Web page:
Posted on Aug. 19
If you came to the Ignite Global Street Food and Fire Festival on August 13th, you know it was all quite delicious, raucous —and incendiary! (Click here to see photos of the event.) For us, beyond the Pokemango pepper ice cream, cactus juice and paella, the most delicious thing about the event was… the diversity.
Mixing it up
It’s estimated that, over the course of the evening, 7,000 people gathered to enjoy a festival that reflected one of Somerville’s most exciting characteristics: the global mix. The festival featured not only the Boston Circus Guild’s fire throwers, but also Brazilian dancers, Mexican traditional dance courtesy of the Xuchipilli Folkloric Ballet, Japanese Taiko drummers, and even an Armenian blowtorch sugar artist! The attendees were diverse too, just check out here the beautiful photos taken over at the Wild Eye Photo Booth over the course of the evening.
“More than in any other festival, Ignite truly reflects not only the cultural heterogeneity in Somerville, but also the community interest to experience and celebrate food, dancing, and different sources of entertainment from across the globe” says Mexico native, Memo Cedeno, one of the dozens of festival volunteers.
Past the lines of folks lined up to buy food from Indian restaurants like Dosa-n-Curry and India Palace, we ran into Mariana Paes from Rio de Janeiro, who attended the festival by the first time. “What a wonderful way of spending a hot Saturday summer night!” she exclaimed. “We are excited to see the fire throwers but in the mean time, we couldn’t miss the opportunity to eat coxinha, (Brazilian chicken croquettes) and drink sugar cane juice!”
Ignite & the Local Economy
Carolina Salinas, a Nibble entrepreneur originally from Venezuela, taught festival- goers how to make the perfect masa to cook arepas during the cooking demos. “I’m grateful to see how people from different cultures are interested in learning more about arepas,” said Salinas, who, along with her partner Carolina García, sold over 400 arepas during the event, making it their most successful festival to date.
Arepas weren’t the only hot food item. All the food vendors —the majority Union Square restaurants — racked up impressive sales. La Cantina Mexicana and Pikliz, a Caribbean restaurant, sold out more than four hundred dishes each, and Casa B had an outstanding record-breaking night, selling around one thousands dishes.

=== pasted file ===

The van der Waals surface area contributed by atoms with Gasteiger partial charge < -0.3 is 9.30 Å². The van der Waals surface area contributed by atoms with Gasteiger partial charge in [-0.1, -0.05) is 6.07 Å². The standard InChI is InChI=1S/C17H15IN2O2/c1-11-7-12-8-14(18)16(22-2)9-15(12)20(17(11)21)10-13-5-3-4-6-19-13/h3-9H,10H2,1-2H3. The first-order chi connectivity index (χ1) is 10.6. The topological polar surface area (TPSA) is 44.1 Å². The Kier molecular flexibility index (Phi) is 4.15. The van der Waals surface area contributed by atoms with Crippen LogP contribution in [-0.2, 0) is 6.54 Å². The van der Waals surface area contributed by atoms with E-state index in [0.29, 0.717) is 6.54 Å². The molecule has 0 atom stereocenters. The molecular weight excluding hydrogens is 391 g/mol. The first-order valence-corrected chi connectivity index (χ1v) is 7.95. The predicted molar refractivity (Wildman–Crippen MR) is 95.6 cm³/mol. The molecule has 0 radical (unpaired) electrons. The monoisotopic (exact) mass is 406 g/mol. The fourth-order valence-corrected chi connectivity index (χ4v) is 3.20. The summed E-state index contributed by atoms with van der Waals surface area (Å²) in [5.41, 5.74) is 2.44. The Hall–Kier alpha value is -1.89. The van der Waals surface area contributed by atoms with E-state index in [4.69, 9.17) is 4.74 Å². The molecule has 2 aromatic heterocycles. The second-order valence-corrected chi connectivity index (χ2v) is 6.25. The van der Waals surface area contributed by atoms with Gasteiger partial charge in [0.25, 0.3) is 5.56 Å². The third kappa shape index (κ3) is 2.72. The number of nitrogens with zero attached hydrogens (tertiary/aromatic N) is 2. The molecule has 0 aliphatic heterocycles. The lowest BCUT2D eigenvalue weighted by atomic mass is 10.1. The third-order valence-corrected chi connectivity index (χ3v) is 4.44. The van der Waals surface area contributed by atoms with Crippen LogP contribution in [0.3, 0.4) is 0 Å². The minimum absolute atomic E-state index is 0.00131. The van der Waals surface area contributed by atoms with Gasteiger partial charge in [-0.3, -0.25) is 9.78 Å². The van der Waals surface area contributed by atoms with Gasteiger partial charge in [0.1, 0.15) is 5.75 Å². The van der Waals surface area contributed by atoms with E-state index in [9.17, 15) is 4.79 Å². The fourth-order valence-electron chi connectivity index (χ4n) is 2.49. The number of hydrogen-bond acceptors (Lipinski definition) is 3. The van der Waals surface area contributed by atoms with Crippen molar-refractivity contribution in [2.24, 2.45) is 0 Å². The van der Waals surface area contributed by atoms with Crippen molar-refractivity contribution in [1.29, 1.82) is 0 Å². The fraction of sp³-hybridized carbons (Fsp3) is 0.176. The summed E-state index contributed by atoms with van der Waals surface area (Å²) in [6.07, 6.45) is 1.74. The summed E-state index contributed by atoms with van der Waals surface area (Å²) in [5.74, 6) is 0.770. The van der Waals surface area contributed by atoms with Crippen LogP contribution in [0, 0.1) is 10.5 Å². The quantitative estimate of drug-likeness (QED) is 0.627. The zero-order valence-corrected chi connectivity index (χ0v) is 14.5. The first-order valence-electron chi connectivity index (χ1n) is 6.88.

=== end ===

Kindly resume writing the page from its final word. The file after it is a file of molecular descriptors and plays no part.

Aaron Cohen, Gracie’s Ice-cream owner reports, “Because of Ignite, we beat our record sales day by over 40%. These events not only bring new people from outside the Square, more importantly, they bring the greater neighborhood down as well. The vastly increased foot traffic results in more people finding out about our business, and possibly trying it out for the first time. We’re grateful for the opportunity to participate in this extremely beneficial community event,” he added.
On a similar note, Joe Carreriro from El Potro restaurant told us, “The festival allows us to run promotions and specials, and introduce customers to new products, and makes people want to return to the area again when there is not a festival.” The Independent also offered specials, including an Ignite-inspired “Fire Walk With Me” cocktail, a house-infused Chinese 5 Spice Rum, Thai chili pepper, Orgeat, triple sec, and fresh lime juice. “We were glad to see people everywhere, even when the festival finished,” an Independent staffer noted.
A local chef who took part in the festival cooking demos was Jose Garcia, the owner of Ebi Sushi. Garcia, a Guatemalan native who has picked up some Japanese along the way, talked about the culinary diversity that exists in the neighborhood, and how they felt proud to be part of it. Then emcee Rachel Strutt of the Somerville Arts Council added, “This event aims to spur cultural economic development and, as a result, help preserve the international flavor of Union Square. We hope people who come to the square tonight, keep coming back to support the local markets and restaurants.”
And the numbers we’re most proud of…
Throughout the night, we held a food drive, to benefit the Somerville Homeless Coalition. Organized by the Arts Council’s culinary coordinator Nick Schonberger, the food donations grew and grew during the festival as more people brought over food. Ultimately 400 products were donated, including, canned tuna, peanut butter and pasta. Thank you all for your donations; together let’s make sure that all Somervillians have food security!
Cultural economy numbers on the state scale
The Ignite festival and the Nibble culinary initiative are part of the Somerville Arts Council’s ArtsUnion project, which is funded by the Massachusetts Cultural Council’s Adams Arts Program and the City of Somerville. Since its launch in 2005, the Adams Arts Program has invested $9.4 million in more than 100 projects statewide, from Pittsfield to Provincetown, involving more than 950 nonprofit organizations, businesses, and local governments. Adams-funded projects have raised more than $27 million in matching funds, making for a combined investment in the Massachusetts creative economy of nearly $38 million.
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